Missiles and submarines, nuclear warheads, civil defense, and hotlines between the White House and The Kremlin played major roles in the Cold War experience, but another development played as significant a role and is often overlooked - the development of early warning satellite systems.
In 1956 as long-range bombers gave way to intercontinental ballistic missiles (ICBM), the Central Intelligence Agancy (CIA) warned that "it is possible the USSR, if it sought full strategic surprise, could launch an attack on the continental U.S. without undertaking any observable preparations which would provide strategic warning."
While this warning did not fully foresee the extensive development of ICBMs, it inspired an American effort committed to early detection, first against the threat of penetrating Soviet bombers and later against ICBMs.
The early development involved enormous earth-bound radars that could provide 10-20 minutes warning. A vast network of RADAR stations continues to provide surveillance and warning. Linked together, this network relayed its data to NORAD for analysis and decision making. Despite its success against aircraft, this Ballistic Missile Early Warning System or BMEWS was limited by technology and physical factors associated with ground-based radar.
Recognizing these limitations, Joseph Knopow of Lockheed and Sidney Passman and William Kellogg of RAND began exploring infrared sensors to detect missile launches in 1955. Their recommendations include satellite-based sensors. This idea evolved in to the Missile Detection and Alarm System or MIDAS which first orbited in 1960.
The data from these satellites became the stuff of legends because every reaction and Cold War calculation began with the warning of enemy action. The satellites promised an eight-minute warning of a Soviet nuclear-missile attack. In those eight minutes, plans were constructed for emergency evacuations of key personnel and for the American response. With just an eight-minute-warning strategies like "Launch on Warning" were developed with fearful automated response systems. The eight minutes became the standard warning for Cold War-era civil defense actions and the standard for missile and bomber crew actions.
Despite the dependence that MIDAS inspired, the system was plagued with limitations. With an operational life of one year and a relatively low orbit, MIDAS required many satellites and a continuous schedule of launches. Yet, despite controversy and poor performance MIDAS served as the backbone for America's early warning system for nearly a decade.
The follow-on to MIDAS eventually became known as the Defense Support Program (DSP). Using geosynchronous orbits, DSP required only 3 or four satellite to provide surveillance of the entire earth and promised an effective life of more than three years. These satellites were integrated with the radar systems already reporting to NORAD at Cheyenne Mountain near Colorado Springs. Once analyzed, DSP data provide great detail about Missile activity including the number of missiles, their azimuth, and projected impact points. DSP even provided the capability to detect submarine-launched ballistic missiles.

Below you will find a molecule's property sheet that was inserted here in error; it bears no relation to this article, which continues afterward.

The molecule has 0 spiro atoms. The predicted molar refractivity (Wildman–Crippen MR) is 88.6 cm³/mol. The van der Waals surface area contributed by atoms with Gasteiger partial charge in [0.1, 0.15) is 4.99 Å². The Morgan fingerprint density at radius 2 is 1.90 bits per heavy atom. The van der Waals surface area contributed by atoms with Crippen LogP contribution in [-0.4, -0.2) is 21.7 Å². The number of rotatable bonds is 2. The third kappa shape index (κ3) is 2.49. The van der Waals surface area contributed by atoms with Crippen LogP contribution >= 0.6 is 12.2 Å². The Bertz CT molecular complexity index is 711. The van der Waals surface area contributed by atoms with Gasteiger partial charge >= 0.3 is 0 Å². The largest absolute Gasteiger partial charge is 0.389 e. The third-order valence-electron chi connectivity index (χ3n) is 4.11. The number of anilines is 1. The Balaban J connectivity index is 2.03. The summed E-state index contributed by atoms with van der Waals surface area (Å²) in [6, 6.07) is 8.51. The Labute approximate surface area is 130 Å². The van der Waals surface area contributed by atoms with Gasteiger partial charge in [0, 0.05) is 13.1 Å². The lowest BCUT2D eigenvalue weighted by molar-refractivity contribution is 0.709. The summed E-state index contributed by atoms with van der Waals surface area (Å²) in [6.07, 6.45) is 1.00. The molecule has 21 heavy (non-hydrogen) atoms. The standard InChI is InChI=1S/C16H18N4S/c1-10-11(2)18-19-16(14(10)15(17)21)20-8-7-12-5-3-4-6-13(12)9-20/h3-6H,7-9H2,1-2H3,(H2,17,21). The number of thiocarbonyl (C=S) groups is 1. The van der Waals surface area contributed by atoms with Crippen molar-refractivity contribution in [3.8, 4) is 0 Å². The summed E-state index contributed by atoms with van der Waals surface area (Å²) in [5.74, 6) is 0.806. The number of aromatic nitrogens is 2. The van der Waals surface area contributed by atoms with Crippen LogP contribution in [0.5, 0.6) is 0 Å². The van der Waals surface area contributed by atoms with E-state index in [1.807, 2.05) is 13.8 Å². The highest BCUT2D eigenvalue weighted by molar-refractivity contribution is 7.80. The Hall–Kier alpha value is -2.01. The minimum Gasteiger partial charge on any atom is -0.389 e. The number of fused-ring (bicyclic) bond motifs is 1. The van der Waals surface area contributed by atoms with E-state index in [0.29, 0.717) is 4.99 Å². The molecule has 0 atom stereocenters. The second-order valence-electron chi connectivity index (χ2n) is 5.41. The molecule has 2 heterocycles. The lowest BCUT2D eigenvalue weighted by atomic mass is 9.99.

DSP proved successful in providing reliable early warning and important information about Soviet test operations. During the 1970s and 1980s, DSP completely removed the possibility of a successful surprise attack on the Unites States using ballistic missiles lengthening the eight minute response time to more than 20 minutes in some cases.
But throughout this long vigilance, DSP only first performed in wartime in 1991 during Desert Storm. Called "the most important of all Air Force satellite projects" by General Donald J. Kutnya, commander of U.S. Space Command in 1991, DSP provided warning against Iraqi Scud missiles. This intelligence was shared with allies like Israel during the conflict.
Early warning satellites in the Defense Support Program make up only a fraction of the operational satellites of the Cold War and today's military space programs. Satellites provide comprehensive communications, surveillance, meteorological data and even nuclear test detection.
This last mission of detecting nuclear explosions plays an important part in enforcing the treaties which helped bring an end to the Cold War. Although development began in Defense Department studies as early as 1959, the first satellite aimed at nuclear detonation detection launched in 1963. Called Vela Hotel, the satellites carried x-ray, gamma ray and neutron detectors which could spot a nuclear explosion as far as 100 million miles from Earth. With just two satellites placed in 70,000-nautical-mile orbits, the Vela Hotel satellites could watch the entire globe. The Vela Hotel program ended in 1984 after 21 years of continuous operations. The nuclear detection program blended with other DSP and Navstar GPS satellites using the detection technology from the Vela Hotel program and was renamed the Integrated Operational Nuclear Detection System (IONDS).
As satellite technology continues to move from Cold War deterrence and top-secret status into more mainstream applications and people use satellite televisions, hand-held navigation devices and satellite enabled phones; the contribution of Cold War satellite programs continue long after their primary mission of detection, warning and deterrence.